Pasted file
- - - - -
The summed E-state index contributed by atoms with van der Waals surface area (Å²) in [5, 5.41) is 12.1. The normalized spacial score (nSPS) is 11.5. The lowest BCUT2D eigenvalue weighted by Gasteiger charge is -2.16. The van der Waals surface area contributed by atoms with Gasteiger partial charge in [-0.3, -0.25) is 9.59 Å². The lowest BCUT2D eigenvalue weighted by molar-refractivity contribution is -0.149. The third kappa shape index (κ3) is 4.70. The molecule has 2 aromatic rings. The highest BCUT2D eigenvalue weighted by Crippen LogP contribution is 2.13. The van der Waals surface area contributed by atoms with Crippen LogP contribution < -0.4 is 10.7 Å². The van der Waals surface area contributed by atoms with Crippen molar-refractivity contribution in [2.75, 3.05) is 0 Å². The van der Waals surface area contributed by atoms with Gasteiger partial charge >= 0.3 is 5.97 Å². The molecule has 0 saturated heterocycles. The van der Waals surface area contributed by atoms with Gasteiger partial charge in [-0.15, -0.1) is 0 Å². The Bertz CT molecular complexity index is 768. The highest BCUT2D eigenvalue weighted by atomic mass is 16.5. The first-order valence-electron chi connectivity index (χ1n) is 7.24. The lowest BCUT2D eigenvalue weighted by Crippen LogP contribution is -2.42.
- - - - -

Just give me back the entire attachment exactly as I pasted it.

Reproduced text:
The summed E-state index contributed by atoms with van der Waals surface area (Å²) in [5, 5.41) is 12.1. The normalized spacial score (nSPS) is 11.5. The lowest BCUT2D eigenvalue weighted by Gasteiger charge is -2.16. The van der Waals surface area contributed by atoms with Gasteiger partial charge in [-0.3, -0.25) is 9.59 Å². The lowest BCUT2D eigenvalue weighted by molar-refractivity contribution is -0.149. The third kappa shape index (κ3) is 4.70. The molecule has 2 aromatic rings. The highest BCUT2D eigenvalue weighted by Crippen LogP contribution is 2.13. The van der Waals surface area contributed by atoms with Crippen LogP contribution < -0.4 is 10.7 Å². The van der Waals surface area contributed by atoms with Crippen molar-refractivity contribution in [2.75, 3.05) is 0 Å². The van der Waals surface area contributed by atoms with Gasteiger partial charge >= 0.3 is 5.97 Å². The molecule has 0 saturated heterocycles. The van der Waals surface area contributed by atoms with Gasteiger partial charge in [-0.15, -0.1) is 0 Å². The Bertz CT molecular complexity index is 768. The highest BCUT2D eigenvalue weighted by atomic mass is 16.5. The first-order valence-electron chi connectivity index (χ1n) is 7.24. The lowest BCUT2D eigenvalue weighted by Crippen LogP contribution is -2.42.